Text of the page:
• Home
    Home We Serve America's Restaurants Representing nearly 500,000 restaurant businesses, we advocate for restaurant and foodservice industry interests and provide tools and systems that help members of all sizes achieve success.
  • Foundation
    Foundation Building & Retaining Talent The NRAEF is focused on developing a stronger workforce and building the next generation of industry leaders through education, scholarships and community engagement.
  • Show
    Show May 18-21, 2019 As the international foodservice marketplace, the National Restaurant Association Show provides unparalleled opportunities for buyers and sellers to come together, conduct business and learn from each other.
  • ServSafe
    ServSafe Minimize Risk. Maximize Protection. For over 40 years, ServSafe® training programs have delivered the knowledge, leadership and protection that have earned the trust and confidence of business leaders everywhere.

National Restaurant Association - EMV: Myths and facts

Skip to navigation Skip to content

News & Research

News RSS

EMV: Myths and facts

Starting Oct. 1, restaurants and other merchants that have not installed readers to accept new chip, or EMV, cards will be liable for chargebacks by their card companies if a purchase is made using a counterfeit debit or credit card. The EMV transition can be confusing for both merchants and guests. As your restaurant decides whether and when to transition to an EMV-enabled system, here are some myths and facts to consider.

Myth: The law requires merchants to install EMV terminals.

Fact: There’s no legal or regulatory requirement for merchants to install EMV readers or take action by Oct. 1. As of Oct. 1, the card brands have simply modified their contracts to penalize merchants who choose not to implement the technology – and penalties happen only if a merchant is defrauded through the use of counterfeit or stolen cards. It’s a business decision each company must make. Read more here.

Myth: It makes sense for restaurants to implement EMV because there’s a lot of fraudulent credit card use in restaurants.

Fact: Criminals typically haven’t targeted restaurants with counterfeit cards. Counterfeit cards have primarily been a problem for high-end retailers, electronic stores and other retailers, where criminals use counterfeit cards to buy high-end goods and resell them on the black market for a quick and easy profit. If your restaurant hasn’t had a big problem with counterfeit cards, you may not need to make a change to EMV. If you see a growing problem after the October 2015 liability shift, you may want to reevaluate.

Myth: EMV will protect your restaurant from data breaches.

Fact: EMV doesn’t change the way a customer’s transaction is processed. It only validates that the card presented for payment is, in fact, a legitimate card rather than a counterfeit. The back-end processing remains the same. The card number will still be sent unencrypted and is still susceptible to hacking. To protect your restaurant from data breaches, the National Restaurant Association encourages operators to look into encryption and tokenization technologies. The NRA considers these technologies far more important for restaurants than EMV. Encryption immediately encrypts card data as it’s entered into a point-of-sale system, so it’s unintelligible even if it gets stolen. Tokenization replaces stored card data with “tokens.” These tokens are unusable by hackers and have no value.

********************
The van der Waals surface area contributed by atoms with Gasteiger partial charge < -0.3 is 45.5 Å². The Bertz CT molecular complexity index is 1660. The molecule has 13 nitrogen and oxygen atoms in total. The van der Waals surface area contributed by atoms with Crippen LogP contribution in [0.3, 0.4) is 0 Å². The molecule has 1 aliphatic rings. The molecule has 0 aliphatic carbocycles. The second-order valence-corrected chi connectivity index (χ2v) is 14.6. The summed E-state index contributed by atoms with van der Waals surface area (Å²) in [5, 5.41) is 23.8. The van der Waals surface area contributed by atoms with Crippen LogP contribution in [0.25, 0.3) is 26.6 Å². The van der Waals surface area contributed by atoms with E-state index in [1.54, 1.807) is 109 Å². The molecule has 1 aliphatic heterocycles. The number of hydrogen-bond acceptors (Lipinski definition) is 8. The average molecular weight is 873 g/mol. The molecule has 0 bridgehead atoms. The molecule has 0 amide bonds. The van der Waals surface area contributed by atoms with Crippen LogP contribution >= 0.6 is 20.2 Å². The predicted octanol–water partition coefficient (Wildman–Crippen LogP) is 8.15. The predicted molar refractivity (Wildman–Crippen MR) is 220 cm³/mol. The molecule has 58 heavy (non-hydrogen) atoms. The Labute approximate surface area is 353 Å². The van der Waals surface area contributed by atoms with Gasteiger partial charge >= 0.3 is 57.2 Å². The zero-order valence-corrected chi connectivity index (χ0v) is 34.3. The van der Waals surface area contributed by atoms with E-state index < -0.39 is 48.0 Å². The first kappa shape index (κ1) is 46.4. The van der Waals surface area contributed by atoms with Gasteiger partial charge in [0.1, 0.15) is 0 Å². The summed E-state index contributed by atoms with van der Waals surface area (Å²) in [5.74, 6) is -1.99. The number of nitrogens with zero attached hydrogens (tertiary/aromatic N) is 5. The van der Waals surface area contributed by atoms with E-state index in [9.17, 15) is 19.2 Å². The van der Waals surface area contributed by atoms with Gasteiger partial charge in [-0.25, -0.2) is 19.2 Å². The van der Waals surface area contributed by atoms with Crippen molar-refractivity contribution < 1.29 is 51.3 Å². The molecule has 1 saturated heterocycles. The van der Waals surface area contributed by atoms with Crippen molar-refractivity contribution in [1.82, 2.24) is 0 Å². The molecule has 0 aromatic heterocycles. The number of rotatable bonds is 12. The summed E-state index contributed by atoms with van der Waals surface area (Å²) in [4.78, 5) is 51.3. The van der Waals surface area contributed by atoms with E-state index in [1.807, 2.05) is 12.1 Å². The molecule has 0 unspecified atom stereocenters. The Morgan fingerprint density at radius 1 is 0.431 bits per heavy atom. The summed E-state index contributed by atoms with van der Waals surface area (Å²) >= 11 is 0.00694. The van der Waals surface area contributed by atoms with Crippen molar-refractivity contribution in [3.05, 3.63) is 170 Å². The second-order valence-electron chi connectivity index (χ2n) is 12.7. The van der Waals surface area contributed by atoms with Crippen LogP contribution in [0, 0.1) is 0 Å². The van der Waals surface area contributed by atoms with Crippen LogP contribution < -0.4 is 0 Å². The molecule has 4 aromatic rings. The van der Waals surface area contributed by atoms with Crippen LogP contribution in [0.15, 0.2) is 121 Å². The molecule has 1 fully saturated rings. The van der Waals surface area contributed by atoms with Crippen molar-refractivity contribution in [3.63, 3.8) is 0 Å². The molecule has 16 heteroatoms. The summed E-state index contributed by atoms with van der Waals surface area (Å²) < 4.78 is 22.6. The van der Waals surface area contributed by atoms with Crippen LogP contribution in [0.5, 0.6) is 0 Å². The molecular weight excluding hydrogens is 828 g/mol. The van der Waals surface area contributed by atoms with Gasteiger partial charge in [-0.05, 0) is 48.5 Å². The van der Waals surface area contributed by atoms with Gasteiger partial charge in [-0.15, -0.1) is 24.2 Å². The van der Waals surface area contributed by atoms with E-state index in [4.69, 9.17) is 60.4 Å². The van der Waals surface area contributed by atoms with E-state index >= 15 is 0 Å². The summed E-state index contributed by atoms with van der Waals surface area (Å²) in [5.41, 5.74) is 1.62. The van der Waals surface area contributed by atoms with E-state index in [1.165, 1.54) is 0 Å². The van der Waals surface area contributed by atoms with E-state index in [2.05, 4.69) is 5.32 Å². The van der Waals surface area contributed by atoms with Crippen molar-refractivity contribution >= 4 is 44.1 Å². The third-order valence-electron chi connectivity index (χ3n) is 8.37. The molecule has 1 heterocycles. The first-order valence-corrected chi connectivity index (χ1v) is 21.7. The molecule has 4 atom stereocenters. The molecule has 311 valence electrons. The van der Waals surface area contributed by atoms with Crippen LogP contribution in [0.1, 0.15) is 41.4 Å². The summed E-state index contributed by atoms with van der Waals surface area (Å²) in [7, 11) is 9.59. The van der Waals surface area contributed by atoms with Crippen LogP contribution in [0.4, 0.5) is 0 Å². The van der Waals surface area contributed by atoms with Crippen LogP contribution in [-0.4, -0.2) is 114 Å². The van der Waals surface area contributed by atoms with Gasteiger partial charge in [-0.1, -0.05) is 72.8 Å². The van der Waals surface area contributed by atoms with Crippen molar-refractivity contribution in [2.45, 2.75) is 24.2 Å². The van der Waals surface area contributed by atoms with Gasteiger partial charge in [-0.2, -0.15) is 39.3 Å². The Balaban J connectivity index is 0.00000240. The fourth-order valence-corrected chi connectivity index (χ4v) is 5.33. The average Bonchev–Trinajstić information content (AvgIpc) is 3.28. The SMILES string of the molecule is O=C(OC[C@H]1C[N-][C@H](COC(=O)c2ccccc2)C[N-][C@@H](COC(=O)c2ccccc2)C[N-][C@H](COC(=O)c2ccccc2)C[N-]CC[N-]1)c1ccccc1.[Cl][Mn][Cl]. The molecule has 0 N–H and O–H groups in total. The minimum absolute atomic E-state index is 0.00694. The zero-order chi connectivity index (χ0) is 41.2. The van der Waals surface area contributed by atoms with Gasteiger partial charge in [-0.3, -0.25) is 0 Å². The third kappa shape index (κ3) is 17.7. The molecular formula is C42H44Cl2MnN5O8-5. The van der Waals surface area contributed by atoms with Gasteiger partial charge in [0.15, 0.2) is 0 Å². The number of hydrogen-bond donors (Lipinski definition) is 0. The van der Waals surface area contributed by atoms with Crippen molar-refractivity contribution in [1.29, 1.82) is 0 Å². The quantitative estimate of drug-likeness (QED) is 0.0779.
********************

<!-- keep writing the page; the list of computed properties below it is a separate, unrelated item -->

Myth: EMV will reduce your restaurant’s interchange, or swipe, fees.

Fact: Neither card brands nor issuing banks have given any indication that they will offer interchange-fee relief to merchants that adopt EMV. 

Myth: Merchants that implement EMV don’t need to comply with PCI standards.

Fact: EMV technology does not relieve you of any Payment Card Industry (PCI) data security requirements, and does not reduce the scope of your PCI compliance obligations. As noted above, card numbers in EMV transactions are still sent unencrypted and thus remain susceptible to hacking. So you must continue to implement PCI security controls in order to protect the credit card. Note: You can reduce the scope of your PCI obligations if you implement encryption and tokenization technologies since both render card numbers unusable.

Myth: If you don’t implement EMV in your restaurant, you won’t be able to accept credit cards after Oct. 1, 2015.

Fact: EMV cards issued in the United States will continue to carry the magnetic stripe. So even if you haven’t installed an EMV reader, you can still continue to take and process card payments just as you always have.

Myth: EMV is the same as “chip + PIN.”

Fact: EMV cards are currently being rolled out in the United States only as “chip” cards, rather than “chip + PIN.”  The U.S. cards differ from the EMV cards issued in Europe and Canada, which use “chip + PIN” technology and require customers to use a PIN at the point of sale instead of a signature. The chip + PIN approach gives merchants a second layer of authentication and reduces the likelihood that a thief will be able to use a stolen card.

Conserve RSS Healthcare RSS Conserve RSS

▲ Back to Top

New report

Spot Ad right

We're glad you're here!®

® 2012-2017 National Restaurant Association. All rights reserved.

2055 L St. NW, Suite 700, Washington, DC 20036
(202) 331-5900 | (800) 424-5156